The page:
Have you assumed the correct Leadership position?
Leadership is such an interesting topic, one that I speak on and talk about often. I have also had the opportunity to practice this art and science in many episodes of my life, even now.
Leadership position is a crucial issue to consider and I think it is something that many leaders don’t give enough attention to. My intent today is to speak about the most common types of leadership positioning and comment on when to assume each of these.
When I think of leadership position, I think of these most common places to lead from:
- leading from the front-my assumption is that most of us think of leaders being the person who is in front, making the charge; the lead dog in the pack, the one taking all of the risks and encouraging the group to keep moving; the biggest challenge with frontal leaders is that they can sometimes lose sight of their followers and they may turn around and see that no one is behind them
- leading from the side-leading from the side is an important role and this is needed in cases where the group or team needs someone to guide them, but not necessarily pull them; the sideline leader can almost be a “player coach” who participates in the work of the group while working to develop others to lead in the future-sideline leaders can be hampered when they have a group that is not mature enough for this style and who might lose sight of the goal or lose energy when they need to keep moving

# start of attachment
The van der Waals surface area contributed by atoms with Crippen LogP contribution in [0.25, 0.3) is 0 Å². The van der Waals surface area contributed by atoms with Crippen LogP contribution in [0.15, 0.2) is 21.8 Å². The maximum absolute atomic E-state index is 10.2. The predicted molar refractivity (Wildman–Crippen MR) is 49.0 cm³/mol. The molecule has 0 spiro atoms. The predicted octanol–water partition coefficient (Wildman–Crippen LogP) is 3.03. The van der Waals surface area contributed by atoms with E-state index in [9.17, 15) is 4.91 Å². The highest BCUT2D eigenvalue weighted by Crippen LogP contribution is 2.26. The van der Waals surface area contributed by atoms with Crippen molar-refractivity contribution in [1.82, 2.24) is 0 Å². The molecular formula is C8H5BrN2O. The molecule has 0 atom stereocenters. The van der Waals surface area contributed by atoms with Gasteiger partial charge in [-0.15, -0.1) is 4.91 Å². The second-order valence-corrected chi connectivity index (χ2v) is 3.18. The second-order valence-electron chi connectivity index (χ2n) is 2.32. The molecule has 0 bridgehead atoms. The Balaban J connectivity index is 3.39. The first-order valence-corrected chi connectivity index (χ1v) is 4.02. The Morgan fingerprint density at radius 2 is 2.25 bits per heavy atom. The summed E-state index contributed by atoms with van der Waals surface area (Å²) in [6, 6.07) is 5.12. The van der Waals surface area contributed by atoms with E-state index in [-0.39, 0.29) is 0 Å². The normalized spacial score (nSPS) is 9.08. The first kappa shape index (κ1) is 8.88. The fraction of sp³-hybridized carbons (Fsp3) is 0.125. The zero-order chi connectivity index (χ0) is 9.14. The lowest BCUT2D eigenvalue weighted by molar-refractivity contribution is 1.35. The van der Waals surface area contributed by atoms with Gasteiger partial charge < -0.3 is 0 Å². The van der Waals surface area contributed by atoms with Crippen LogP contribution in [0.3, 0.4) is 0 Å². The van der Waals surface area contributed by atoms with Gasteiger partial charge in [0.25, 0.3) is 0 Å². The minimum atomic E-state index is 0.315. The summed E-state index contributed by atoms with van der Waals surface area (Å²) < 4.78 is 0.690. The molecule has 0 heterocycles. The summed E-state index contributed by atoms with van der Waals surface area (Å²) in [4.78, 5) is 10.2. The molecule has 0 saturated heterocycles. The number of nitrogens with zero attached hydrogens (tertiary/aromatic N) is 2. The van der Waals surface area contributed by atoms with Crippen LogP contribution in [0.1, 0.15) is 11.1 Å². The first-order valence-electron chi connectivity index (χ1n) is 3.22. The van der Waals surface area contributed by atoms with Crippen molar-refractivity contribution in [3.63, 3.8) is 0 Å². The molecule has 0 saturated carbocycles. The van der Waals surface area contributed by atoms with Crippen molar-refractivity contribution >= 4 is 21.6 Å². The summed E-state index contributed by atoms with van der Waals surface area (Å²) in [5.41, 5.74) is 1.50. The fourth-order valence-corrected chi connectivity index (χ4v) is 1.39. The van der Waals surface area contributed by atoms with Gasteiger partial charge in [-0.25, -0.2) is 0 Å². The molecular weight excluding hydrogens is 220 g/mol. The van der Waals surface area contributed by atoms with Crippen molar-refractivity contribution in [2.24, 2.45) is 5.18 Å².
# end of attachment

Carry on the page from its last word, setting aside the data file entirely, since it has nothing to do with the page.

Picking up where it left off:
- leading from the rear-this is the style that I think many have difficulty with; leading from the rear is almost a mentoring style of leadership and this kind of leader can provide great insight and wisdom for a team that has other emerging leaders who need a sounding board or a resource as they continue to stretch their wings-back seat leaders such as this type can be hampered if they act too much or act too little; there is a lot of “feel” involved, almost intuition, to measure the needs of the group and respond accordingly
Leadership is situational (thank you Ken Blanchard and Spencer Johnson) and knowing the needs of the group and the needs of the situation will dictate just which of these three styles to engage.
I’ll be back next week with more insight and suggestions about how to best practice each of these three styles.